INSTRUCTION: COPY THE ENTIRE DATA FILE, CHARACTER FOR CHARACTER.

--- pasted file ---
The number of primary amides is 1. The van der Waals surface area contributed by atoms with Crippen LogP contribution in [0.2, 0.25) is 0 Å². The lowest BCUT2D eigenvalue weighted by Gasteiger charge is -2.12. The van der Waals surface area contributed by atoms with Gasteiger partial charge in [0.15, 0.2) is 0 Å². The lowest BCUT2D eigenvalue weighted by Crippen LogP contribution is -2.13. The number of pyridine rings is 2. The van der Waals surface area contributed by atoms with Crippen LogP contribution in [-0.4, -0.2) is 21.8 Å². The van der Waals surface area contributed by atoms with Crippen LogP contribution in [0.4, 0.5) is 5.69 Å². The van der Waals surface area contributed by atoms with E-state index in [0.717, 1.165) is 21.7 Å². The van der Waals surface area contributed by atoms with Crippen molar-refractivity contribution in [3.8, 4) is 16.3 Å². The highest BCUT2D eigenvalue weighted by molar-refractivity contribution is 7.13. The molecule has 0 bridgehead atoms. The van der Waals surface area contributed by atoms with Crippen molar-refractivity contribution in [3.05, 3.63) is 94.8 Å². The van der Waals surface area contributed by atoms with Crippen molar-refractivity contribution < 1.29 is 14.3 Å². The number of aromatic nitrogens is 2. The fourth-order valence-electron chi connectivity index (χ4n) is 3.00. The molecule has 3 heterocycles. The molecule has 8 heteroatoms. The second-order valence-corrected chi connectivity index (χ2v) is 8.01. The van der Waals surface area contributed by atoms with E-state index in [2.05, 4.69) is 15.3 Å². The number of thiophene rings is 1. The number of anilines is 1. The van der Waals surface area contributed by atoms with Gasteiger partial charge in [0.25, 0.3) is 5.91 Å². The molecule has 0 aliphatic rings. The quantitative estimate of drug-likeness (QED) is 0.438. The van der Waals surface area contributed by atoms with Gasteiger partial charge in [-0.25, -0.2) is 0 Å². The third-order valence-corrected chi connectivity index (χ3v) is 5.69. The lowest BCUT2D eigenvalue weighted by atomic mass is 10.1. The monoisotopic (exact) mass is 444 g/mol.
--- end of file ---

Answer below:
The number of primary amides is 1. The van der Waals surface area contributed by atoms with Crippen LogP contribution in [0.2, 0.25) is 0 Å². The lowest BCUT2D eigenvalue weighted by Gasteiger charge is -2.12. The van der Waals surface area contributed by atoms with Gasteiger partial charge in [0.15, 0.2) is 0 Å². The lowest BCUT2D eigenvalue weighted by Crippen LogP contribution is -2.13. The number of pyridine rings is 2. The van der Waals surface area contributed by atoms with Crippen LogP contribution in [-0.4, -0.2) is 21.8 Å². The van der Waals surface area contributed by atoms with Crippen LogP contribution in [0.4, 0.5) is 5.69 Å². The van der Waals surface area contributed by atoms with E-state index in [0.717, 1.165) is 21.7 Å². The van der Waals surface area contributed by atoms with Crippen molar-refractivity contribution in [3.8, 4) is 16.3 Å². The highest BCUT2D eigenvalue weighted by molar-refractivity contribution is 7.13. The molecule has 0 bridgehead atoms. The van der Waals surface area contributed by atoms with Crippen molar-refractivity contribution in [3.05, 3.63) is 94.8 Å². The van der Waals surface area contributed by atoms with Crippen molar-refractivity contribution < 1.29 is 14.3 Å². The number of aromatic nitrogens is 2. The fourth-order valence-electron chi connectivity index (χ4n) is 3.00. The molecule has 3 heterocycles. The molecule has 8 heteroatoms. The second-order valence-corrected chi connectivity index (χ2v) is 8.01. The van der Waals surface area contributed by atoms with E-state index in [2.05, 4.69) is 15.3 Å². The number of thiophene rings is 1. The number of anilines is 1. The van der Waals surface area contributed by atoms with Gasteiger partial charge in [0.25, 0.3) is 5.91 Å². The molecule has 0 aliphatic rings. The quantitative estimate of drug-likeness (QED) is 0.438. The van der Waals surface area contributed by atoms with Gasteiger partial charge in [-0.25, -0.2) is 0 Å². The third-order valence-corrected chi connectivity index (χ3v) is 5.69. The lowest BCUT2D eigenvalue weighted by atomic mass is 10.1. The monoisotopic (exact) mass is 444 g/mol.